BUILDINGS - Smarter Facilities Management


Specifying Sustainable Carpet Tile

From the nylon to the backing, learn how to choose green carpet tile


Tips for Smart Specifying
Specifying carpet based on sustainable principles can be challenging since you can't make an apples-to-apples comparison.

To help with the process, you can consult these outside resources regarding the performance of carpet: NSF 140, the Sustainable Carpet Assessment Standard, Cradle to Cradle certification from McDonough Braungart Design Chemistry (MBDC), the Carpet and Rug Institute's (CRI) Green Label Plus, and the U.S. Green Building Council's (USGBC) LEED rating system, just to name a few.

Also, while considering different aesthetic options, including color and pattern, try to order carpet "sims" (simulations) instead of samples. High-resolution prints on recycled paper, sims reduce the energy used to create a physical carpet sample and prevent the depletion of natural resources. Contact your carpet vendor or peruse its website for more information.

Facilities professionals and designers who specify sustainable carpet for commercial projects agree that the process begins with knowing the project specifics, including aesthetics, performance, pricing, and code requirements for the building.

After you have selected several viable carpet-tile options, focus on the technical aspects of the yarn, adhesives, and backing. If you think you've picked out the ideal carpet tile for your building, test it against the following questions:

  • Is the tile Nylon 6 or Nylon 6,6? Knowing the difference between your nylon choices is an important aspect of the specification process. Nylon 6,6, or hexamethylene diamine and adipic acid, has a tighter structure than Nylon 6, creating a greater resistance to everyday wear and tear.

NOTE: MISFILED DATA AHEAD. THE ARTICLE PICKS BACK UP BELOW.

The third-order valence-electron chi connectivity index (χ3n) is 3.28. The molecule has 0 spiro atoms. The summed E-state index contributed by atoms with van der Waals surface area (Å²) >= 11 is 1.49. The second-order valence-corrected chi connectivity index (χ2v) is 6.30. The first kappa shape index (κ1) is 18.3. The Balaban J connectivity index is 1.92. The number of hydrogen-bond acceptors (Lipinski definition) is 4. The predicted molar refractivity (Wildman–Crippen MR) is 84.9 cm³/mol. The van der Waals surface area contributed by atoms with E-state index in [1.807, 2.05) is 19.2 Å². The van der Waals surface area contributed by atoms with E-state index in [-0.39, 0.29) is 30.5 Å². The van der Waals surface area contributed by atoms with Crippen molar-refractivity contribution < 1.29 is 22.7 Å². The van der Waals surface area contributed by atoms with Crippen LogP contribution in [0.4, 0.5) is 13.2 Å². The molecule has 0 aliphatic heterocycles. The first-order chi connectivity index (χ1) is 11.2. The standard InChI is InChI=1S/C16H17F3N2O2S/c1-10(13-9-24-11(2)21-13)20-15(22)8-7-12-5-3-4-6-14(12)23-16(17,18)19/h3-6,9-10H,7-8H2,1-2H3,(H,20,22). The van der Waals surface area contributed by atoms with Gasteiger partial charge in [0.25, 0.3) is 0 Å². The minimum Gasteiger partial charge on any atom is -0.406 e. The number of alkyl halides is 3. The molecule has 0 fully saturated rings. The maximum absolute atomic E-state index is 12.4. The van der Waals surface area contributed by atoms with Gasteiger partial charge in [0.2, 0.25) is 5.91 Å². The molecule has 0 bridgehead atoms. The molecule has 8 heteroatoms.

• What kind of texture does it have? The texture of your carpet shouldn't be overlooked. One option is level loop, a loop pile with one pile height, and known for yielding the best performance. It also has hollow filament fiber that's engineered to prevent soil from catching, and it scatters light to reduce the appearance of soil and stains.
  • What is the backing made of? Your carpet tile's backing should have a high percentage of post-consumer recycled content, pre-consumer recycled content, and bio-based content. This reduces the amount of waste going to landfills from individuals and industry, as well as reduces dependence on petroleum by exploring the use of soy and pine resins.

Environmental Concerns
If you're satisfied with your selection based on your answers to these questions, and the carpet's sustainable characteristics, purchase the tiles and prepare for installation. Don't forget, however, to send specific instructions to your contractor about what will happen to your building's existing carpet. If possible, it should be recycled, and the tipping receipts should be filed for the necessary parties. By incorporating the reclamation process into standard specifications, you're helping to keep construction waste from ending up in landfills.

If you're concerned about the side effects of volatile organic compounds (VOCs) in the adhesive that the contractor uses to adhere the tile to the floor, you can ask him or her to use a non-liquid component that prevents mold and mildew growth, and that's easy to re-adhere.

Work with designers and carpet manufacturers to get the information you need to make an informed decision. If you do your research and specify quality, sustainable carpet tile for your building using these questions as a guideline, you can take pride in knowing that you've played your part in a long life-cycle in which the carpet will be used and reused into the future.

Jennifer Hirsch is a designer at New York City-based TSC Design Associates Inc..


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